Pictish Eagles and the Strathpeffer Stone

by John Wombell (NOSAS)

There are 12 known Pictish Eagle carvings, all in the RCAHMS publication of 2008 ‘The Pictish Symbol Stones of Scotland’.  They vary considerably and by far the best known and the best preserved is on the Clach an Tiompain at Strathpeffer (HER MHG43542) meaning the ‘sounding stone’ but known more widely as the Eagle Stone.

There are many images of it in circulation but a week ago I took a new set of photos which Alan Thompson kindly processed for me using photogrammetry (see images above and below, as well as on Sketchfab).  The reason behind this was that I wanted to try to produce an engraving of it on wood and needed to see more detail that is not visible to eye or touch at the stone.

The Eagle Stone has had several lumps bashed off it in the past removing part of the horse shoe symbol and the eagle’s rear end.  Otherwise damage to the carving is minimal with only part of the eagle’s leading leg either fallen or bashed off.

My dilemma was whether to give the eagle a tail or not.  I feel sure that unlike most Pictish eagles this one was drawn from a live eagle depicted walking.  It is correct in a lot of detail even though the carving is full of symbolism.  I decided to give my version a short dipped tail represented as two feathers after one of the Orkney eagles.6 of the eagles face left and 5 face to the right.  Some stand and others are walking.  All very intriguing.

Strathpeffer – a powerful bird facing right walking slightly down hill. Survives well.

Birnie – not very eagle like, a fat bird left facing with pointed beak.  Very eroded.

Inveravon – odd looking bird, left facing with large 4 feather tail pointing directly backwards, and has an over curved beak.

Mortlach – a very odd bird left facing with few lines and a curled beak.  Simplistic tail.

Brough of Birsay – a walking eagle, right facing, similar in some ways to the Strathpeffer eagle with a two feather downward sloping tail.

Knowe of Burrian – very eroded, right facing, no tail

Gairloch – only part of the bird remains, tail end missing, left facing

Tyrie – eroded walking eagle, left facing, no tail, also known as the ‘Raven Stone’

Tillytarmont – standing eagle, right facing, few lines, no tail

Fyvie – central part only of a possible eagle, right facing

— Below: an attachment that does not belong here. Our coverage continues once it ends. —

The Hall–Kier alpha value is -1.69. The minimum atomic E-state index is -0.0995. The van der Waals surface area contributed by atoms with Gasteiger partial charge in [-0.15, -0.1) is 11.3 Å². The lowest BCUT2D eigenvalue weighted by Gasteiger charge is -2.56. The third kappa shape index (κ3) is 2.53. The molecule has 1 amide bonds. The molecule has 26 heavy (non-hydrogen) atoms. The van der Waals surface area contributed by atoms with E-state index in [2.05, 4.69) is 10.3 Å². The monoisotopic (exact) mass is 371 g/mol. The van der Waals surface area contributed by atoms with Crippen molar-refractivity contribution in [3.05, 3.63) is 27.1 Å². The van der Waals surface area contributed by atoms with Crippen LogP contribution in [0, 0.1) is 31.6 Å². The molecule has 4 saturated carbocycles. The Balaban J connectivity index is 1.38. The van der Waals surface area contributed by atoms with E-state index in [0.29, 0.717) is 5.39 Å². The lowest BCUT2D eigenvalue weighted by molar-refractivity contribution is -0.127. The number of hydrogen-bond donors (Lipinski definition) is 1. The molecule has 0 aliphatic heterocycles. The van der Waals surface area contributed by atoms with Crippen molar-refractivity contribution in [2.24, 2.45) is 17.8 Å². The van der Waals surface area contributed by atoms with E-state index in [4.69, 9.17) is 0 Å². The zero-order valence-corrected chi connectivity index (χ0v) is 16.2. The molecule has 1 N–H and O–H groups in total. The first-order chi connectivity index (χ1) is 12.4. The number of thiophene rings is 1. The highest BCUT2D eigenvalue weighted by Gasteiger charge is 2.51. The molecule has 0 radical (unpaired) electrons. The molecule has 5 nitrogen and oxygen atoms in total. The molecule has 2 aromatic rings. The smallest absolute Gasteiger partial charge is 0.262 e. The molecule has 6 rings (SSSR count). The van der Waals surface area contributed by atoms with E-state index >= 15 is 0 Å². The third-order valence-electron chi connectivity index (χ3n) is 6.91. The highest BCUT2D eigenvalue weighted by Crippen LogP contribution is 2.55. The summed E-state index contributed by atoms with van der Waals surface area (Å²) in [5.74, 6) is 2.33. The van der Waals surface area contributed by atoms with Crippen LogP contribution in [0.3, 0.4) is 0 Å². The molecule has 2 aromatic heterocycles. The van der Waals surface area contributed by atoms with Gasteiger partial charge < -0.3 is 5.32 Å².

Delnadamph – a very simple bird of eagle shape, left facing, no tail

Latheron – walking bird, left facing, no tail, survives well

Pictish symbol stone, Brough of Birsay, Orkney (NAS IB 243) Off the north-west tip of the Orkney Mainland there is a tidal island known as the Brough of Birsay. Most of the buildings visible there now date to Norse and early medieval times, but previously there was a thriving Pictish community. The symbols, from the top downwards, are the ‘mirror-case’, the crescent and rod, a Pictish beast, an eagle and three warriors carrying shields and swords. The leader has a curled hairstyle and decorated robe, possibly representing a local chieftain. The relief carving on this stone is very low, suggesting it dates to the 8th century. Earlier Pictish stones had only incised symbols, while later cross-slabs had decoration in bold relief. Source: RCAHMS contribution to SCRAN.

6 thoughts on “Pictish Eagles and the Strathpeffer Stone

  1. John Wombell

    I have since found another Pictish Eagle also in Ross and Cromarty at Nigg on the well known cross slab. A fine Eagle facing left, similar in some ways to the Strathpeffer Eagle and it has a symbolic downwards pointing two feather tail.


  2. Peter Mason

    I was told on a course that the B of B eagle may have been copied from an illuminated manuscript representation of one of the evangelists. This is from memory, so please forgive vagueness! Do I remember a connection with Jarrow and was it a white tailed sea eagle?? There are Norse eagle place-names in Orkney so they would have been present in “Pictish” Orkney.


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